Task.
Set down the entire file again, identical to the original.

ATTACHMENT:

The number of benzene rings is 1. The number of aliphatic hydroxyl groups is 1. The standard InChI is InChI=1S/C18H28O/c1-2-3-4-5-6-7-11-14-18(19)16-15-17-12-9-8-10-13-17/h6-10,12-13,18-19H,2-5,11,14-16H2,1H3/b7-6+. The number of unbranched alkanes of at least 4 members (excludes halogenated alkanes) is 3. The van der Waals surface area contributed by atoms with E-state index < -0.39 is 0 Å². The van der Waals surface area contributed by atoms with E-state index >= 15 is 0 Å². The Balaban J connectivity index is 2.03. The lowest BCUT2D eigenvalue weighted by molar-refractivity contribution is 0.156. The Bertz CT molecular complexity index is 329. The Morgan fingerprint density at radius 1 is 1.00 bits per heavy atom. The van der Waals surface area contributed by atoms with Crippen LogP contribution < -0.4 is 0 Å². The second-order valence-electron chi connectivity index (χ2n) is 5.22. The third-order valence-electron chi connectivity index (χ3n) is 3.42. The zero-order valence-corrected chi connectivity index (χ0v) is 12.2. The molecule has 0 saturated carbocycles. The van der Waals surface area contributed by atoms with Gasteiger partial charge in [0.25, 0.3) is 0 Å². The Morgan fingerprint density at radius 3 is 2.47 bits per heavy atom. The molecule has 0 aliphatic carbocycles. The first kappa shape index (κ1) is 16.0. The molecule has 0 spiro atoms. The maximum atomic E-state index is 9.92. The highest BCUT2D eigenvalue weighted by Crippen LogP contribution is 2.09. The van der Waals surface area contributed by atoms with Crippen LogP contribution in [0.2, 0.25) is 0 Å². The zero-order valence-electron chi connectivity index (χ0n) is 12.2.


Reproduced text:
The number of benzene rings is 1. The number of aliphatic hydroxyl groups is 1. The standard InChI is InChI=1S/C18H28O/c1-2-3-4-5-6-7-11-14-18(19)16-15-17-12-9-8-10-13-17/h6-10,12-13,18-19H,2-5,11,14-16H2,1H3/b7-6+. The number of unbranched alkanes of at least 4 members (excludes halogenated alkanes) is 3. The van der Waals surface area contributed by atoms with E-state index < -0.39 is 0 Å². The van der Waals surface area contributed by atoms with E-state index >= 15 is 0 Å². The Balaban J connectivity index is 2.03. The lowest BCUT2D eigenvalue weighted by molar-refractivity contribution is 0.156. The Bertz CT molecular complexity index is 329. The Morgan fingerprint density at radius 1 is 1.00 bits per heavy atom. The van der Waals surface area contributed by atoms with Crippen LogP contribution < -0.4 is 0 Å². The second-order valence-electron chi connectivity index (χ2n) is 5.22. The third-order valence-electron chi connectivity index (χ3n) is 3.42. The zero-order valence-corrected chi connectivity index (χ0v) is 12.2. The molecule has 0 saturated carbocycles. The van der Waals surface area contributed by atoms with Gasteiger partial charge in [0.25, 0.3) is 0 Å². The Morgan fingerprint density at radius 3 is 2.47 bits per heavy atom. The molecule has 0 aliphatic carbocycles. The first kappa shape index (κ1) is 16.0. The molecule has 0 spiro atoms. The maximum atomic E-state index is 9.92. The highest BCUT2D eigenvalue weighted by Crippen LogP contribution is 2.09. The van der Waals surface area contributed by atoms with Crippen LogP contribution in [0.2, 0.25) is 0 Å². The zero-order valence-electron chi connectivity index (χ0n) is 12.2.